Defendants also make a number of meritless claims as to the insufficiency of the affidavit of plaintiff's vice president to prove the mailing of the notices, but their claim that the affidavit does not provide details of how the WALZ system works has merit. Although properly admitted business records may be used to establish mailings, the records alone are insufficient if plaintiff does not establish the mailing entities practices and procedures to ensure proper mailing. Here, all plaintiff's affiant says is that the WALZ system records, incorporated into plaintiff's records, establishes the mailing. There is no explanation as to how that system works to ensure proper mailings. Although the affiant refers to the Walz system records being annexed, she makes no other reference to them to explain what they mean. A review of these records raise some issues that need explanation for the court.
Although plaintiff and its affiant claim the notices were mailed by both first class mail and certified mail on April 15, 2015, a review of the WALZ system “tracking results” indicates something different. The entries on both documents indicate that for “4/15/2015․ Walz Event- Imported Client Import File․” The next two entries for each notice indicate: “4/16/2015․ Walz Event - Printed; 4/16/2015 ․ Walz Event MailedWalz Mailbook Batch # 711886 (for first class mail) and # 711913 (for certified mail).” Among the information contained in the upper left corner of each document is the statement “Mailed By: Walz Facility.” It is clear that the WALZ system relied upon by plaintiff was not an internal system, but in fact an “external system.” The “system” was to send information to Walz (“Walz Event-Imported Client Import File”) who would prepare and mail for plaintiff the notices from the Walz' facility, and then notify plaintiff when it was done, providing plaintiff with electronic proof of that fact, as well as tracking of the mailings. The court is familiar with the system from testimony at other trials before it where the procedures have been established and mailing of the notices proven; the affidavit relied upon here does not provide a description of plaintiff's practice and procedure for mailing sufficient for this court.
To establish mailing, plaintiff may provide proof of actual mailing or a description of its office's practice and procedure for mailing (see New York & Presby. Hosp. v. Allstate Ins. Co. (29 AD3d 547 [2d Dept 2006]; Citibank, N.A. v. Wood, 150 AD3d 813 [2d Dept 2017]; Citimortgage Inc. v. Banks 155 AD3d 936 [2d Dept 2017] ). Due proof of the mailing of the notice is established by submission of an affidavit of service (see Emigrant Mortgage Co., Inc. v. Persad, 117 AD3d 676 [2d Dept 2014]; Bank of NY Mellon v. Aquino, 131 AD3d 1186 [2d Dept 2015]; Investors Savings Bank v. Salas, 152 AD3d 752 [2d Dept 2017] ), an affidavit of mailing (see JPMorgan Chase Bank, NA v. Schott, 130 AD3d 875 [2d Dept 2015]; Wells Fargo v. Moza, 129 AD3d 946 [2d Dept 2015] ) or through business records that detail a standard of office practice or procedure designed to ensure that items are properly addressed and mailed (see Vivane Etienne Med. Care, P.C. v. Country Wide Ins. Co., 25 NY3d 498 ; Residential Holding Corp. v. Scottsdale Ins. Co., 286 AD2d 679 [2d Dept 2001] ); U.S. Bank, N.A. v. Sims, 162 AD3d 825 [2d Dept 2018]; Deutsche Bank Natl. Trust Co. v. Heitner, 165 AD3d 1038 [2d Dept 2018] ).
Even as here, where an affiant establishes her ability to testify as to business records of plaintiff pursuant to CPLR 4518, if she merely states a review of the records establishes the notices were mailed by both regular and certified mail on a certain date, and provides copies of those records, that testimony and evidence is insufficient to establish the mailing required by RPAPL § 1304 (see JPMorgan Chase Bank, N.A. v. Kutch, 142 AD3d 536 [2d Dept 2016]; Cenlar FSB v. Censor, 139 AD3d 781 [2d Dept 2016]; US Bank, NA v. Henderson, 163 AD3d 601[ 2d Dept 2018] ). An affiant must show her familiarity with office practices and procedures to establish office practices and procedures to insure proper addressing and mailing; here the affiant failed to do so and the mailings were not established (see CitiMortgage, Inc v. Pappas, 147 AD3d 900 [2d Dept 2017]; US Bank v. Henry, 157 AD3d 839 [2d Dept 2018]; Bank of America, NA v. Wheatley, 158 AD3d 736 [2d Dept 2018] ). Although internal tracking records of plaintiff have been held sufficient to establish mailing, that is true only when the information is supplied by an affiant able to testify as to sender's business records, in this case Walz, pursuant to CPLR 4518 (a), something the affidavit here has not established (see One West Bank, FSB v. Simpson, 148 AD3d 920 [2d Dept 2017]; Citimortgage, Inc. v. Wallach, 163 AD3d 520 [2d Dept 2018] ).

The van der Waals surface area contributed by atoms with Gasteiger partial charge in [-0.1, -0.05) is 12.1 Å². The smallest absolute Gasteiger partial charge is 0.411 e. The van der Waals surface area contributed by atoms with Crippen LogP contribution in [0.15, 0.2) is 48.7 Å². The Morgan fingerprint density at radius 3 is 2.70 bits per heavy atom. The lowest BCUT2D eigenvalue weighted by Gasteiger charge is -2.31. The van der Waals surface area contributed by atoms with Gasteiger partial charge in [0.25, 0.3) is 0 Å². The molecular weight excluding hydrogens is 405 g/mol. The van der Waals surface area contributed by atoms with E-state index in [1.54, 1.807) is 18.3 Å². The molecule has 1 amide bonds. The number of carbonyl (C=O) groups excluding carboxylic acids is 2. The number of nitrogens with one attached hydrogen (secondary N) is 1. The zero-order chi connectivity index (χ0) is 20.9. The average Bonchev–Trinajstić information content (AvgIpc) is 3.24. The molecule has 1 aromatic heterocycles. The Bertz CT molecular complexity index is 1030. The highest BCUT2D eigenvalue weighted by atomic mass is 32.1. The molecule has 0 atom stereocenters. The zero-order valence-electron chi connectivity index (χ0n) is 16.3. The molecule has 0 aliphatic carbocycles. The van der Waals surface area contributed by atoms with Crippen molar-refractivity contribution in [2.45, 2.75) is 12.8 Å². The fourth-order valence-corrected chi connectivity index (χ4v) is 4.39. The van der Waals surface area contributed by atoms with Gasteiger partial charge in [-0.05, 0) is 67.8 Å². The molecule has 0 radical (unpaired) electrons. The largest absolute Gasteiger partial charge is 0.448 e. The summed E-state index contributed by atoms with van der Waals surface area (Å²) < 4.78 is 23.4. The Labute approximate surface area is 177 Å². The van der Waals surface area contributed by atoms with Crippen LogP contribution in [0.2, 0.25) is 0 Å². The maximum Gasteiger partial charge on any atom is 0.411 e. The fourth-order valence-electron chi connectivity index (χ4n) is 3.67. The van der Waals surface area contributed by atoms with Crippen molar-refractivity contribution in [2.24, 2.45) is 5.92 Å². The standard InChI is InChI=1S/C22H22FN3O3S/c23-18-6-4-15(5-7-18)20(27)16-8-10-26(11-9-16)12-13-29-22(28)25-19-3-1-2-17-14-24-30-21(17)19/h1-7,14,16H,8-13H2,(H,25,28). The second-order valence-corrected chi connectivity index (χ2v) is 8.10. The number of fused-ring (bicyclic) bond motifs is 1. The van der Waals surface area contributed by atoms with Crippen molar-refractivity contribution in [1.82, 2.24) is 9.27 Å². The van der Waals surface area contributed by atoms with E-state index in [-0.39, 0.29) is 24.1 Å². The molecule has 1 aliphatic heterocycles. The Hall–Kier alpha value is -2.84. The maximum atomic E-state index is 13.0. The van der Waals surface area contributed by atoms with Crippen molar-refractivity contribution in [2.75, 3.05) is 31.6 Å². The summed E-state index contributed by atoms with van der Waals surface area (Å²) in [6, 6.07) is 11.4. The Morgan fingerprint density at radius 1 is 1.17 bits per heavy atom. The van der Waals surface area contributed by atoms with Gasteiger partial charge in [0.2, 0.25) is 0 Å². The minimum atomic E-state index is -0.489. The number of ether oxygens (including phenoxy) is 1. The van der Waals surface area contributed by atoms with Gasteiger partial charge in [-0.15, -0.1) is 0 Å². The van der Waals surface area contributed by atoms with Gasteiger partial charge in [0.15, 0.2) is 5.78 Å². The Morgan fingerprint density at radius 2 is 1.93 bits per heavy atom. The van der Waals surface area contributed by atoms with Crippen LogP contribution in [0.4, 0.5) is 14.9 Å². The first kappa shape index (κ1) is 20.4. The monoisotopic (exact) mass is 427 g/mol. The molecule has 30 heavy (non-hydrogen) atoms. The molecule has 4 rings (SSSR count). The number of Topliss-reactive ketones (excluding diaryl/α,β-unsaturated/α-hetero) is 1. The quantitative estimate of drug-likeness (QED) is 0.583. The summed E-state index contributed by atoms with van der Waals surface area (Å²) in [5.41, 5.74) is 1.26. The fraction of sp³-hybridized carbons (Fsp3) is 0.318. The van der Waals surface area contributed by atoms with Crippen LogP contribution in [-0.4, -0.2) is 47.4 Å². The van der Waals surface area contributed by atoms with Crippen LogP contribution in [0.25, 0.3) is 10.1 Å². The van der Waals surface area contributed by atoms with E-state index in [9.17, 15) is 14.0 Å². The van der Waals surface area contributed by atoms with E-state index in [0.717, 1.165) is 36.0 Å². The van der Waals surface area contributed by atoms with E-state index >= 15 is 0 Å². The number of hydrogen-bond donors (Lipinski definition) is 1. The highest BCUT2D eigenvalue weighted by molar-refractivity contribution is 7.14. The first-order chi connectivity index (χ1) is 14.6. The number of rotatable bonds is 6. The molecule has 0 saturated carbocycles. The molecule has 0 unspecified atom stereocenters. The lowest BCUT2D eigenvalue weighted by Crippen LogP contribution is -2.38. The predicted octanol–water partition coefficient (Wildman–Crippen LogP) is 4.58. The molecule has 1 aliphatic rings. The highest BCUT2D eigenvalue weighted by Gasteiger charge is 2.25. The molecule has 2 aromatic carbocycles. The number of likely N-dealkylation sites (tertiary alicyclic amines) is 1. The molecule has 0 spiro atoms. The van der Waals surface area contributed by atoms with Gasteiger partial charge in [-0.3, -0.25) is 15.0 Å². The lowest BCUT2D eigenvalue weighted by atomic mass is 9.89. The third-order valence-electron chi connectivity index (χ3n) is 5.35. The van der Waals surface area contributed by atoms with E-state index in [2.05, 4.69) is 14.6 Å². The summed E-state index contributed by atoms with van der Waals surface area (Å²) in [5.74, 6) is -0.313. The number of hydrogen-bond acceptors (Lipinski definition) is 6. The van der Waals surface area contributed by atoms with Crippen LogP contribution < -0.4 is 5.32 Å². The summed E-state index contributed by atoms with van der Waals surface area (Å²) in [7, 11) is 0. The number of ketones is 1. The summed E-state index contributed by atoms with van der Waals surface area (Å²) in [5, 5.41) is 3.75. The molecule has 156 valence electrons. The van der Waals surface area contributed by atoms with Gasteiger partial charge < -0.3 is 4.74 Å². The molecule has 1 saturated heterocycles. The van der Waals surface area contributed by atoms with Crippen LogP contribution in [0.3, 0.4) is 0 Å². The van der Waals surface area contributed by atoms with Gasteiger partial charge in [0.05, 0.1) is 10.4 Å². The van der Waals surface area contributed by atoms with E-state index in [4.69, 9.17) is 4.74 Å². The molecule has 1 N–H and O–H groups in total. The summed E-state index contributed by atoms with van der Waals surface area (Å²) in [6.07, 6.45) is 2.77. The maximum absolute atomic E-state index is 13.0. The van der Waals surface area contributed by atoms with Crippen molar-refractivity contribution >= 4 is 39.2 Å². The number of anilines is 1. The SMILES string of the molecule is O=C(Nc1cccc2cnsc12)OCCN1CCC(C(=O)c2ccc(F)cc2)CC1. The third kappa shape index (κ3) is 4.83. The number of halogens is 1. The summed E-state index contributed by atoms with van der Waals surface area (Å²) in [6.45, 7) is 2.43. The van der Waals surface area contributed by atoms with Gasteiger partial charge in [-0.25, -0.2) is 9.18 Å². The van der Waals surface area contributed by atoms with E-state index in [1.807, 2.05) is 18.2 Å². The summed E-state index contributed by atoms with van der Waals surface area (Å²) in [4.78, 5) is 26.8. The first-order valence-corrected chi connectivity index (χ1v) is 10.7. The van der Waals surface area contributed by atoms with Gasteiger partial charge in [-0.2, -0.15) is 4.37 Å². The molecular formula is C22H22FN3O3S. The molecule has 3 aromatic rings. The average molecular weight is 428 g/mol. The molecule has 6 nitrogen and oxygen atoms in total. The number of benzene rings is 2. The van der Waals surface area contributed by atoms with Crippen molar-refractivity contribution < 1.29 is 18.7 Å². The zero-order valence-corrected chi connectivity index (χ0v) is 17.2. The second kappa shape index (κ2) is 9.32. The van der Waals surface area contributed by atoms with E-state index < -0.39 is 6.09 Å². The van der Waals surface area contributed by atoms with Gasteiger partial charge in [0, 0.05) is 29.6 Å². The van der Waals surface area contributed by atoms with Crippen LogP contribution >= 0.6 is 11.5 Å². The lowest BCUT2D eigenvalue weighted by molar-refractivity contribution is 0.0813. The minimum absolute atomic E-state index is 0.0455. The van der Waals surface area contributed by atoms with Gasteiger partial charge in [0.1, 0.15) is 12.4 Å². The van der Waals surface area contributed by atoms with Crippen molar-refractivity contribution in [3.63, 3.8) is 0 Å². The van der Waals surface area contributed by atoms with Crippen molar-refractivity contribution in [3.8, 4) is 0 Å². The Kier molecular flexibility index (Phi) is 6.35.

The court expects that the difference between plaintiff's claim that the mailings occurred on April 15, 2015 as opposed to the apparent “proof” offered by the Walz records that show they were mailed on April 16, 2015 will be explained by competent testimony at the limited issue trial which must now follow. As the filing with DFS required by RPAPL § 1306, and attached as an exhibit to the affidavit, also shows the notices mailed on April 15, 2015, the court assumes that an error was made by plaintiff confusing the date on the notices and the date the information was sent to Walz for mailing, with the date the notices were actually mailed. CPLR 2001 allows a court, at any stage, to disregard a party's mistake, omission, defect or irregularity if a substantial right of a party is not prejudiced (see U.S. Bank, N.A. v. Eaddy, 109 AD3d 908 [2d Dept 2013]; Deutsche Bank National Trust Company v. Lawson, 134 AD3d 760 [2d Dept 2015] ). This court has already found, under similar circumstances, that an error of one day from the date of actual mailing in the report of mailing to DFS was an error that could be disregarded pursuant to CPLR 2001(see Castle Peak 2012-1 Loan Trust Mortg. Backed Notes, Series 2012-1 v. Connor, 2018 NY Slip Op 31131 [U] [Sup Ct, Suffolk Co., 2018]; Bank of New York Mellon v. Dougherty, Index # 24750-2011 [Sup Ct., Suffolk Co., January 14, 2019] ).
LIMITED ISSUE TRIAL
As a note of issue has been filed and parties have had the opportunity to engage in post note of issue summary judgment motions, the court will entertain no further motions for summary judgment or other relief. This case will proceed to trial on the issue of proof of mailing of the RPAPL § 1304 notices.
The court schedules the single issue trial for Monday, March 18, 2019 at 9:30 AM in this part. The parties are expected to be ready to proceed with the trial on that date.
Any request for adjournment must be made in writing by facsimile to the court at least two court business days prior to the scheduled trial date on consent or notice to opposing counsel. Any adjournments of the trial will only be granted, in the discretion of the court, upon good cause shown.
This constitutes the Order and decision of the Court.
Robert F. Quinlan, J.
Response sent, thank you
Docket No: 609211-2015
Decided: January 22, 2019
Court: Supreme Court, Suffolk County, New York.